Like many born in southern Indiana, I have been drawn to Indiana basketball my entire life. I’ve got a 20 year old poster of all 5 national championship trophies that hangs on my wall. I remember fondly the 2002 run to the national championship game while sporting the Kyle Hornsby buzz cut. I have met and spoken with Damon Bailey on more than one occasion. Indiana basketball is life.
When Mike Woodson was hired, I saw Indiana basketball Reddit go crazy. My father called me in an excited roar. Many around me were ecstatic. I was not.
Don’t get me wrong, I don’t think it was a bad hire. Certainly I understood the allure. My chief complaint is that it was simply a boring hire. Unexciting to anyone under 40. To be fair, my idea of exciting was hiring basketball Jesus Brad Stevens so my expectations could have been a little off.
The buzz around circles I’m tied into is nothing but excitement. I can’t help but be wary though. The same people were brimming with confidence when Archie was hired. After the excitement dies down and the new coach smell wears off, we've got to look for ways to measure So what does success at Indiana look like for Mike Woodson?
It looks like a consistent top 25 team that challenges every two or three years for a B1G championship. You know. The Michigan State model. Final fours every so often. Run to the championship every decade. But wait, haven’t we been here before? OH SHIT. KINDA SOUNDS LIKE TOM CREAN’S HOOSIERS.
I can hear the groans from fellow Hoosier fans. Not this again. Not someone else telling us firing Crean was a bad idea. Honestly, Crean’s biggest flaw was Crean. It was his personality that rubbed some the wrong way. Had he simply dialed it down a few notches every so often, I truly think he might have stayed. Then again, had he done that, he might not have been able to recapture that Crean magic. The moral of his story is that you can’t have bad years when certain people want your head on a platter. Don’t give them a reason to fire you. Also, play some defense.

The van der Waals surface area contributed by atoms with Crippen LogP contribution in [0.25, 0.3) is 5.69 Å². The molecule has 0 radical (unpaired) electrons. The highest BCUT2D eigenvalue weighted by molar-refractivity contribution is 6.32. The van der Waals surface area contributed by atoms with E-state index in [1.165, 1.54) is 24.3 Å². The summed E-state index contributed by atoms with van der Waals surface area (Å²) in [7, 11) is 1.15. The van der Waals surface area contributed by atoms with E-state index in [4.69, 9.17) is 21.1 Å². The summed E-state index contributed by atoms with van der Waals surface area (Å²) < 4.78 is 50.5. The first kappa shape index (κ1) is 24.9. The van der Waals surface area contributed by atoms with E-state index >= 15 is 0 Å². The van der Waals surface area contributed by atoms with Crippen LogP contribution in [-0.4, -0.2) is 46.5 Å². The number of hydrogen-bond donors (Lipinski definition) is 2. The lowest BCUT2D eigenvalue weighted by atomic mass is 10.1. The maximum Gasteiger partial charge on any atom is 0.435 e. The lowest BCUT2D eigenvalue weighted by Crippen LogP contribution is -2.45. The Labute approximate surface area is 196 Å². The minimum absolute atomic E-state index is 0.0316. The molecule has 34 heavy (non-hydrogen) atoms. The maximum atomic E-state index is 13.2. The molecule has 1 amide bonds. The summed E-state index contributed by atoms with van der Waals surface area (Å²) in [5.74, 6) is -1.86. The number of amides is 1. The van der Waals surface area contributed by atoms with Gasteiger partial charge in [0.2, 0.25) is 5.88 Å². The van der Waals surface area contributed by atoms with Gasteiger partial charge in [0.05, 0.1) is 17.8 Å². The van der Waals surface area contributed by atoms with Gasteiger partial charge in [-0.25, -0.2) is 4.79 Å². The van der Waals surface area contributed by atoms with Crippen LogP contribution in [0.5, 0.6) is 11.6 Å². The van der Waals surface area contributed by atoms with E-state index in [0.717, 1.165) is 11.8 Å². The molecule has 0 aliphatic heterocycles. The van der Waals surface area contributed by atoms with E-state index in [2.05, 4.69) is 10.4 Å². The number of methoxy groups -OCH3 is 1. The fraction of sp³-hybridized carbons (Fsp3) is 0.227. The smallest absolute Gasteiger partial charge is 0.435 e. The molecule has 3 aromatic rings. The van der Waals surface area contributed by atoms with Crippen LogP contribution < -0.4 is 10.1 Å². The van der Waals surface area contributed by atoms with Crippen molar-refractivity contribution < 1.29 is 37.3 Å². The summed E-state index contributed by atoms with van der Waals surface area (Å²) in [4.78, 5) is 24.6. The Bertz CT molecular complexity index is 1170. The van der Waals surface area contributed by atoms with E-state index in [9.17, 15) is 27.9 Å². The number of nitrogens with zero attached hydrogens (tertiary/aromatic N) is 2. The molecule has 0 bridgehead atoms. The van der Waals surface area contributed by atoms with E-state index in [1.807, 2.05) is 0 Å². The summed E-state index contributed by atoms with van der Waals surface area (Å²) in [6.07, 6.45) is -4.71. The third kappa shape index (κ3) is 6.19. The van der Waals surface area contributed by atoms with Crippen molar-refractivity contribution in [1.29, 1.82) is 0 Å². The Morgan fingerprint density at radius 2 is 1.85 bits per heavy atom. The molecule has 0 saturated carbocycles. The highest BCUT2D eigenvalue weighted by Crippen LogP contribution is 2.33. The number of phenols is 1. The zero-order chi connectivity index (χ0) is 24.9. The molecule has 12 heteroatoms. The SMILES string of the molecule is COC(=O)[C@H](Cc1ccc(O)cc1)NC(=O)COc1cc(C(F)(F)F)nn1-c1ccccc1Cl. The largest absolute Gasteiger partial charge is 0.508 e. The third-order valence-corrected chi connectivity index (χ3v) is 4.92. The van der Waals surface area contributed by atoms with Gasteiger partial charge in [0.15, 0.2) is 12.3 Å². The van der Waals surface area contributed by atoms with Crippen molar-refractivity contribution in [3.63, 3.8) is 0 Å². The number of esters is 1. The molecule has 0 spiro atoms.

Thanks for sticking with me through that rant, now back to the question. What does success look like at Indiana for Mike Woodson? I’m not sure that anyone actually knows at this point. Success should be considered anything better than the last 4 years of Archieball. For the love of God, run an offense that makes sense. Someone make Trayce a threat outside of 5 feet. Someone make some freaking three’s.
Indiana just went to the Bahamas (jealous) for a set of exhibition games with a team called BC Mega. It sounded like a success for the Hoosiers as they swept the series. Can you call two games a series? It was a series. They swept the series. Reviews were glowing, but felt a little reserved, as if we don’t know what to make of these wins. Well we probably don’t. It’s August. It sure sounds like we played well, but who the hell is BC Mega?
My hope for Indiana basketball is simply a tournament birth next year. That’s a pretty low expectation given the historical significance of the program. I don’t care. What does success look like for Mike Woodson? Early on, it will be improvement, tournament births, and the occasional run in March. That will only last so long. Give it 6 or 7 years with the same level of success, the wolves will return. Getting fired after 7 years probably isn’t the fan base’s idea of success though.
So what makes a Mike Woodson tenure at Indiana successful? Simply put, one of two things:
1) Mike Woodson coaches long enough to retire as the Indiana Hoosier coach to roaring applause
2) Mike Woodson hangs a NCAA championship banner in Assembly Hall
That’s it. The fanbase has tried everything else. Hiring the next in line. Hiring the sleezy car salesman who gets fired then laps your program on the way back to the top. Hiring the eccentric rebuilder to tear it down and rebrand it. Hiring the sure thing. It’s not worked.
A championship makes Mike Woodson a successful coach at Indiana. Is that a fair burden to put on this ailing program? No, but basketball is in the blood. It’s a way of life. Here’s hoping for banners to come.